Longleaf for the Long Run
August 3, 2023
Economic Opportunities Landowners Need to Know
Longleaf pine ecosystems historically dominated the Southeast, occurring on 90 million acres from Eastern Texas to Southern Virginia. With only a fraction of longleaf remaining today, landowners have many reasons to restore this iconic species while realizing its economic and ecological benefits.
The Longleaf Alliance's newest outreach resource Longleaf for the Long Run introduces landowners to opportunities realized from actively managed longleaf stands and factors to consider to make the most out forestry investments.
Longleaf ecosystems provide economic benefits without sacrificing ecological value.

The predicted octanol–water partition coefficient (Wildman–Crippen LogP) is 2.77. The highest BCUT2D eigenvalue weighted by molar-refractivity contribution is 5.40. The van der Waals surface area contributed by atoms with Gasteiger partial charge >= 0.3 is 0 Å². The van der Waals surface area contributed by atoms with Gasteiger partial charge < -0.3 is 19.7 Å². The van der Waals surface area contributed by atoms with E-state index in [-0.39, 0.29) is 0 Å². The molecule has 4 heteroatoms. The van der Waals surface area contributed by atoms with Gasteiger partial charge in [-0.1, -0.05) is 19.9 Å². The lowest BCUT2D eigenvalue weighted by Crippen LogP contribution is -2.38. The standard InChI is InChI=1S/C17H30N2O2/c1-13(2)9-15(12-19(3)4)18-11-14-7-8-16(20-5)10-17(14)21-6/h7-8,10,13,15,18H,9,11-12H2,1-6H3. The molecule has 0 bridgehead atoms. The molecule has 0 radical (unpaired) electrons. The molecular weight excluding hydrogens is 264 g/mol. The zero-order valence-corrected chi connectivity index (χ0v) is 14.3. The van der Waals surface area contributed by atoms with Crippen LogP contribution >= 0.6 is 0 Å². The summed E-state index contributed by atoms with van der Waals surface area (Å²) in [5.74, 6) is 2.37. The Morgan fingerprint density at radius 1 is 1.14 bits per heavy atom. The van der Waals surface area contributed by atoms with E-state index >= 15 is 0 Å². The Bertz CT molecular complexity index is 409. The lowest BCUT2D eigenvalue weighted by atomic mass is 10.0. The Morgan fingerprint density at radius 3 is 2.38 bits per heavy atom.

Longleaf landowners can manage their forests for merchantable products while at the same time promote native groundcover, provide wildlife habitat, protect water quality, sequester carbon and support other environmental benefits.
Forest management improves forest health while also generating income and minimizing potential risks.
Landowners often face overgrown properties with a long history of fire exclusion, an overstory of undesirable species, and an abundance of woody plants in the understory instead of desirable native groundcover. Sustainable harvesting helps landowners move forward with management, bringing them closer to achieving their restoration goals while reducing expenses on their pathway to healthier stands.
Emerging Ecosystem Service Opportunities
Beyond their land and wood product values, forests provide tangible benefits known as ecosystem services.
Forest landowners provide a public benefit by capturing carbon and protecting source water supplies through their healthy forestland, creating new revenue opportunities for landowners.